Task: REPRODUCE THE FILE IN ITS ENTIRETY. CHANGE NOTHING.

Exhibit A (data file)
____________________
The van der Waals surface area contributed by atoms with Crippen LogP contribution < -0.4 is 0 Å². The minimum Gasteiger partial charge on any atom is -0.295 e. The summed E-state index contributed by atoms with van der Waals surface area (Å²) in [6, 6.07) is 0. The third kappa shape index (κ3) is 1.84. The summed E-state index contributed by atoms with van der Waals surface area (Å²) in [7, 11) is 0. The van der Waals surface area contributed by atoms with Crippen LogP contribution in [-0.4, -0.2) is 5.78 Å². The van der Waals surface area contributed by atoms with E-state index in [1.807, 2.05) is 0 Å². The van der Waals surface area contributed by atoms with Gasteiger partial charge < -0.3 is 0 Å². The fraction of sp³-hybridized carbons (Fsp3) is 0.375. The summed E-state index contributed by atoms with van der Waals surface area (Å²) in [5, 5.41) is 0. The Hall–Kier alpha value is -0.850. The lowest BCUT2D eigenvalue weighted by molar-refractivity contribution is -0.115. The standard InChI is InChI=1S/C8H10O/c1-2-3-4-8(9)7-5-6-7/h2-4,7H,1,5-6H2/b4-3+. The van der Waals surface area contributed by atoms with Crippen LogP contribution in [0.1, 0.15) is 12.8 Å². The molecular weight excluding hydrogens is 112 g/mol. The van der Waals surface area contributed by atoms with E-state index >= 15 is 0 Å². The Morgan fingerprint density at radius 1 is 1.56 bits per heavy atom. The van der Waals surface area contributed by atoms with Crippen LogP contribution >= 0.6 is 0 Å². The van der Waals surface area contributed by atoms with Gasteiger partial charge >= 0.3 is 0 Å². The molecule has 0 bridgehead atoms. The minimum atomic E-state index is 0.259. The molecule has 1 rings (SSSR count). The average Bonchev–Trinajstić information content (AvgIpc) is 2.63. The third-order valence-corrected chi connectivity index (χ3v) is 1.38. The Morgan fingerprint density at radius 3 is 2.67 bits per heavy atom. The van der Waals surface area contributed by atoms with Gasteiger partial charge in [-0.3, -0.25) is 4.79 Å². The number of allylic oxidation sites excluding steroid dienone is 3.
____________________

The van der Waals surface area contributed by atoms with Crippen LogP contribution < -0.4 is 0 Å². The minimum Gasteiger partial charge on any atom is -0.295 e. The summed E-state index contributed by atoms with van der Waals surface area (Å²) in [6, 6.07) is 0. The third kappa shape index (κ3) is 1.84. The summed E-state index contributed by atoms with van der Waals surface area (Å²) in [7, 11) is 0. The van der Waals surface area contributed by atoms with Crippen LogP contribution in [-0.4, -0.2) is 5.78 Å². The van der Waals surface area contributed by atoms with E-state index in [1.807, 2.05) is 0 Å². The van der Waals surface area contributed by atoms with Gasteiger partial charge < -0.3 is 0 Å². The fraction of sp³-hybridized carbons (Fsp3) is 0.375. The summed E-state index contributed by atoms with van der Waals surface area (Å²) in [5, 5.41) is 0. The Hall–Kier alpha value is -0.850. The lowest BCUT2D eigenvalue weighted by molar-refractivity contribution is -0.115. The standard InChI is InChI=1S/C8H10O/c1-2-3-4-8(9)7-5-6-7/h2-4,7H,1,5-6H2/b4-3+. The van der Waals surface area contributed by atoms with Crippen LogP contribution in [0.1, 0.15) is 12.8 Å². The molecular weight excluding hydrogens is 112 g/mol. The van der Waals surface area contributed by atoms with E-state index >= 15 is 0 Å². The Morgan fingerprint density at radius 1 is 1.56 bits per heavy atom. The van der Waals surface area contributed by atoms with Crippen LogP contribution >= 0.6 is 0 Å². The van der Waals surface area contributed by atoms with Gasteiger partial charge >= 0.3 is 0 Å². The molecule has 0 bridgehead atoms. The minimum atomic E-state index is 0.259. The molecule has 1 rings (SSSR count). The average Bonchev–Trinajstić information content (AvgIpc) is 2.63. The third-order valence-corrected chi connectivity index (χ3v) is 1.38. The Morgan fingerprint density at radius 3 is 2.67 bits per heavy atom. The van der Waals surface area contributed by atoms with Gasteiger partial charge in [-0.3, -0.25) is 4.79 Å². The number of allylic oxidation sites excluding steroid dienone is 3.